Policy for Leaving Root Fragments
When a root tip has fractured, when closed approaches of. .removal have been unsuccessful, and when. the open approach may be excessively traumatic, the surgeon may consider leaving the root in place. As with any surgical approach, the surgeon must balance the benefits of surgery against the risks of surgery. In some situations the risks of removing a small root tip may outweigh the benefits. Three conditions must exist for a tooth root to be left in the alveolar process. First, the root fragment must be small, usually no more than 4 to 5 mm in length. Second, the root must be deeply embedded in bone and riot superficial, to prevent subsequent bone esorption from posing the tooth root and interfering with the prosthesis
that will be constructed over the edentulous area. Third,·the tooth involved must not be infected, and there must be no radiolucency around the root apex. This lessens the likelihood that subsequent infections ‘Will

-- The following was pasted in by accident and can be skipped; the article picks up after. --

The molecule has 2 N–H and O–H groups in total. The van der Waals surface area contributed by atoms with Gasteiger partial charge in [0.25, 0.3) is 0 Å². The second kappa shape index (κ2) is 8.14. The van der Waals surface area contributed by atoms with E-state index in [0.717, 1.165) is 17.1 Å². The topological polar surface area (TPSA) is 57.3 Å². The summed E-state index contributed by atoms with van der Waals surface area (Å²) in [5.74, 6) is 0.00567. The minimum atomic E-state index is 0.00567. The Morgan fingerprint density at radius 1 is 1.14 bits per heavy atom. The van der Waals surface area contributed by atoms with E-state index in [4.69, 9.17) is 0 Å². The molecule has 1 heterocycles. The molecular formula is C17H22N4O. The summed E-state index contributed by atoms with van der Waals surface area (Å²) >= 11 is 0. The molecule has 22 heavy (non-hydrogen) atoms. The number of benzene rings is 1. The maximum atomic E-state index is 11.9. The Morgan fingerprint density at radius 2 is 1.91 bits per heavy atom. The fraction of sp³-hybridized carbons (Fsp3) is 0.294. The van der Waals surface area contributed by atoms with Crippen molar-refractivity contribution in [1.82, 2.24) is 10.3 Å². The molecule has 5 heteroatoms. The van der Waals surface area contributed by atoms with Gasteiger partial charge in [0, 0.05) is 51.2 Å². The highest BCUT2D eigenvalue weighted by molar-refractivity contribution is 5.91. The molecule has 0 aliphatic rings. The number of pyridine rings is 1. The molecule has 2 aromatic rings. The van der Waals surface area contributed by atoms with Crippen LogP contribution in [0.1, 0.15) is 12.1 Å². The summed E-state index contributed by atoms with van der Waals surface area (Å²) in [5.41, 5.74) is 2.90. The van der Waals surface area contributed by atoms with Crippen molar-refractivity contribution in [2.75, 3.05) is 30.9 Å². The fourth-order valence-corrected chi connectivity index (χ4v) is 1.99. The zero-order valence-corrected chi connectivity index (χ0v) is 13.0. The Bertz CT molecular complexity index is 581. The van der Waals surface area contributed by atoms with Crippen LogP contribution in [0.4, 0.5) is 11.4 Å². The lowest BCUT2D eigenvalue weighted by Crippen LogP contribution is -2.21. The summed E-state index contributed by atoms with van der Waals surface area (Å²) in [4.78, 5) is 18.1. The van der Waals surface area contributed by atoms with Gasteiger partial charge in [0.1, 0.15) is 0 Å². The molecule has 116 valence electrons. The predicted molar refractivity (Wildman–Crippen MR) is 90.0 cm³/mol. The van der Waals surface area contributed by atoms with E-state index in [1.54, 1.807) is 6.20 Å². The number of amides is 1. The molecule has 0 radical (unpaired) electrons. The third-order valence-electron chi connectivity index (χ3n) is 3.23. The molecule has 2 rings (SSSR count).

result from .leaving the root in position. If these three 8-49 A, conditions exist, then consideration can be given to leaving the root. For the surgeon to leave a small, deeply embedded, noninfected root tip in place, the risk of surgery must be greater than the benefit. This risk is considered to be greater if one of the following three conditions exists: First, the risk is too great if removal of the root will cause excessive destruction of surrounding tissue; that is, if excessive amounts of bony tissue must be removed to retrieve the root. For example, reaching a small palatal root tip of a maxillary first molar may require the removal of large amounts of bone.Second, the risk is too great if removal of the root ndangers vital structures, most commonly the inferioralveolar nerve, either at the mental foramen area or along the course of the canal. If surgical retrieval of a root may result in a ‘permanent or even a prolonged temporary anesthesia of the !:,fprior alveolar nerve, the surgeon should seriously consider- leaving the root tip in place. finally, the risks outweigh the benefits if attempts at recovering the root tip can displace the root into tissue spaces or into the maxillary sinus. The roots most often displaced into the maxillary sinus are those of the maxillarymolars. If the preoperative radiograph shows that the bone is thin over the roots of the teeth and that the separation between the teeth and maxillary sinus is mall, the prudent surgeon will choose to leave a small root fragment ather than risk displacing it into the maxillary sinus. Likewise, roots of the mandibular second and third molars can be displacedinto the submandibular space uring attempts to remove them. During retrieval of any root tip, apical pressure may displace teeth into tissue spaces or into the sinus. If the surgeon elects to leave a root tip in place, a strictprotocol must be observed. The patient must be informed that, in the surgeon’s judgment, leaving the root in its position will do less harm than surgery. In addition, radiographicdocumentation of the root tip’s presence and position must be obtained and retained in the patient’s record. The fact that the patient was informed of-the decision to leave the root tip in position must be recorded in the patient’s chart. In addition, the patient must be recalled for everal routine periodic follow-ups over the ensuing year t-o track the fate of this root. The patient should be instructed to contact the surgeon immediately should any problems . develop in the area of the retained root.